Joining Stanford’s faculty in 1959, Allen looked for ways to increase the rigor of teacher preparation and to empower teachers as individuals.
“Most people agreed that student teaching was the most powerful part of teacher education, but professors didn’t like to supervise practice teaching," he said. "They didn’t want to have to go off campus.”
Originally using audio recordings, Allen and education Professor Robert Bush's microteaching evolved around 1960 into an early application of video. Allen’s project bought the first commercially available portable videotape machine – “Or it was called portable, anyway,” Allen said. “We used a trailer to pull it around so we could record student teachers in actual schools.
“In microteaching, you concentrate on a single concept lesson," he said. "It was originally 15 minutes; later we made it five. That way, you could have teaching, critique, re-teaching and re-critique within a single 50-minute period. You had both feedback and the ability to do something with the feedback in real time. Our research showed that even with the five-minute format, the opportunity for immediate feedback followed by a timely re-teaching of the lesson led to significant improvement in teaching performance.”
Later, the video component was dropped and the peer-feedback aspect refined.
Bill Toomey, MA ’64, who went on to win the 1968 Olympic decathlon, said being Allen’s student was "a turning point" in his life.
“It helped me come to view my training as an organizational pursuit of excellence, almost like starting and running a small business,” Toomey told the Stanford Daily in 1996. “You have to investigate what you hope to get out of it, find out what you need to get started, learn to organize your time, monitor your activity, and so on.”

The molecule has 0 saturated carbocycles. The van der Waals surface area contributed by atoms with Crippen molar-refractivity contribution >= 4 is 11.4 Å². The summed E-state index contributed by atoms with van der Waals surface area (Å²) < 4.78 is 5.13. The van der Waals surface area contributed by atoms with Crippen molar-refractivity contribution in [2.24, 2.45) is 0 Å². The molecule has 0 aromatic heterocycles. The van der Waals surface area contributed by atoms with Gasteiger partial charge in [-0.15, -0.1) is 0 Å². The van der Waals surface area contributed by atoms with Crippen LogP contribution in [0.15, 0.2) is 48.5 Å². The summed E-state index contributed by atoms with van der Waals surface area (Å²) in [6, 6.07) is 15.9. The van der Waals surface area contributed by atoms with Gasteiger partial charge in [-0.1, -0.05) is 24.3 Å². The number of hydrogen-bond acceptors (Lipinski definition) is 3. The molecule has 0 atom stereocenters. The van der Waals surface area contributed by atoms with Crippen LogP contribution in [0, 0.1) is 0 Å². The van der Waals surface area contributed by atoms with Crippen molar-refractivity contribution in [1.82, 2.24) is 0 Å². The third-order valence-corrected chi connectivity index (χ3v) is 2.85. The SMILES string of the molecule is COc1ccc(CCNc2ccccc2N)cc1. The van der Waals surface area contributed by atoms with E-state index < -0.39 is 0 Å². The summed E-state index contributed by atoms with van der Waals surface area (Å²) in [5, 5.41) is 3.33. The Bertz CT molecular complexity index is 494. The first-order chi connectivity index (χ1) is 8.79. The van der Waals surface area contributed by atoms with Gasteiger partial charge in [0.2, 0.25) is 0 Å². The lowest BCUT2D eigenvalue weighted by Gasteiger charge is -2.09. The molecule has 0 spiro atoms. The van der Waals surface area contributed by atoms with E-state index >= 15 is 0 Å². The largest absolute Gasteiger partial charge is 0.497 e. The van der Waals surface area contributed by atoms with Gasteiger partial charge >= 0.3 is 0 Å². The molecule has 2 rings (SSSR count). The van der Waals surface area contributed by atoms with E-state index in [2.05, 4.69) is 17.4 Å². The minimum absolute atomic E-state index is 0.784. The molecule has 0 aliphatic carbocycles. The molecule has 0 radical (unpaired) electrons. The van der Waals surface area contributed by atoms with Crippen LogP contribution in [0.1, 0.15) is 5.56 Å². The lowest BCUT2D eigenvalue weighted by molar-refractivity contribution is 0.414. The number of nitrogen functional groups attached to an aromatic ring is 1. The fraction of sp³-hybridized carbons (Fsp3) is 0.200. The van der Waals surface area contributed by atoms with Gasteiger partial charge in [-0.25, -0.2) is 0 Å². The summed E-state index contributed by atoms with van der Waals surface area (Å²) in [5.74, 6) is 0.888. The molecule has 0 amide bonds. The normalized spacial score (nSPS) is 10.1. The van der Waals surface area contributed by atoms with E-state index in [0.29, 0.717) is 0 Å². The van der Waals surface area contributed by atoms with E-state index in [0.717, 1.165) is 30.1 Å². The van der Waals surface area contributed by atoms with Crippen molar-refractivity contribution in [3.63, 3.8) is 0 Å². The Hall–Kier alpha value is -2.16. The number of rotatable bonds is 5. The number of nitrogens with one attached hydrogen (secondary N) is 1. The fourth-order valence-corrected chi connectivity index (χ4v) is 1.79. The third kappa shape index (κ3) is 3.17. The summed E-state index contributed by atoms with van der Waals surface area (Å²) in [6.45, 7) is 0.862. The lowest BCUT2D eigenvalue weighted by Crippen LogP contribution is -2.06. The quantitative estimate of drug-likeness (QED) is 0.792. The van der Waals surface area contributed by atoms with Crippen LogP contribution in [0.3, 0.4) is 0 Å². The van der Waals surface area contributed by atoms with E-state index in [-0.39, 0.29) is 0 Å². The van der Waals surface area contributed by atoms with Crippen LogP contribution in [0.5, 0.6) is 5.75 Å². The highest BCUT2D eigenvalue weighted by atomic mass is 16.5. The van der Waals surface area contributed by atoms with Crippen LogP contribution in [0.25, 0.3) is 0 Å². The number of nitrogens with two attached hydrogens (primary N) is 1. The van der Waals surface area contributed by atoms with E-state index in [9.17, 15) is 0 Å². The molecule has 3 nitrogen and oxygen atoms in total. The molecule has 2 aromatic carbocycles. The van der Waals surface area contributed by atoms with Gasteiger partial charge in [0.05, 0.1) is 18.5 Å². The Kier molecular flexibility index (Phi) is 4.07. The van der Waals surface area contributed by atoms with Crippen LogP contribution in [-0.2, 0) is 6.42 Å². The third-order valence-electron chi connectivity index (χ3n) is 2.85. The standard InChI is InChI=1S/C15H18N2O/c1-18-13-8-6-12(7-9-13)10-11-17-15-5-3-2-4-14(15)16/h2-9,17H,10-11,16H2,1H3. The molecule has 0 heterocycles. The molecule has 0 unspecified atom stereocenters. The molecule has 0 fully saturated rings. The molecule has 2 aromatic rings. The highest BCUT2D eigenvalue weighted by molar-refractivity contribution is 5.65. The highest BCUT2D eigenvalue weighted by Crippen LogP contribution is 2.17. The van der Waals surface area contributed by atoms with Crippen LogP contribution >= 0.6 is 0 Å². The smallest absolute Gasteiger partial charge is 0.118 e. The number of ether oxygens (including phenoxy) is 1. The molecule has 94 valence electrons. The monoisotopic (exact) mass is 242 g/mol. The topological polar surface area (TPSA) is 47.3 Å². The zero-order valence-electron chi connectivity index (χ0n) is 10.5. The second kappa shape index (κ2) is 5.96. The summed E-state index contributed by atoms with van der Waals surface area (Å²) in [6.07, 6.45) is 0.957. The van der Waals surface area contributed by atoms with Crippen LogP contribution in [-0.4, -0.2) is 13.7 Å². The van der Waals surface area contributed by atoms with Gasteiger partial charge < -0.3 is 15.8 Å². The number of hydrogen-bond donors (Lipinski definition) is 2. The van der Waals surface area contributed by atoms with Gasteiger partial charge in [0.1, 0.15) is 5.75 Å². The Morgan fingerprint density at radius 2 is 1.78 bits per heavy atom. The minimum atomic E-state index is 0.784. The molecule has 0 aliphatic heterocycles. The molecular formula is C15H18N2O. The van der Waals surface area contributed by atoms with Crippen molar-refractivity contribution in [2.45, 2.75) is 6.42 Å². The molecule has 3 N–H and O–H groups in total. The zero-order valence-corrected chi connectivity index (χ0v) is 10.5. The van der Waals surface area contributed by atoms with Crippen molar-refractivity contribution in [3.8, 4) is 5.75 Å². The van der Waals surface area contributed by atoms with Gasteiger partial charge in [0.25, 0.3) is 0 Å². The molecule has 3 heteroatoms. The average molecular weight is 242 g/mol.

Allen was recruited away from Stanford by Charles F. Kettering II, whose family foundation had funded much of his research.
“On the plane [to the UMass interview] … I was still convinced I had no interest. But then I thought, wouldn’t it be better if I changed my attitude to explore what it would take to make me interested. With that epiphany, I started drawing up a list of requirements - that I be allowed to hire 15 new faculty members in my first year; that as dean I’d have a nine-month annual contract allowing me freedom to continue my work with outside schools and to travel internationally; that they’d move my executive assistant from Stanford, that the traditional admissions requirements would be waved for a significant number of doctoral students -- to name a few.
"I had heard that public universities had very narrow rules and conservative hiring practices. I wanted to test whether I’d really have the latitude and the resources to make a difference.”
It was 1968. Allen was 36 years old.
“At the interview, the provost looked down, read the list and said, ‘What else do you want?’ I felt completely hoisted by my own petard."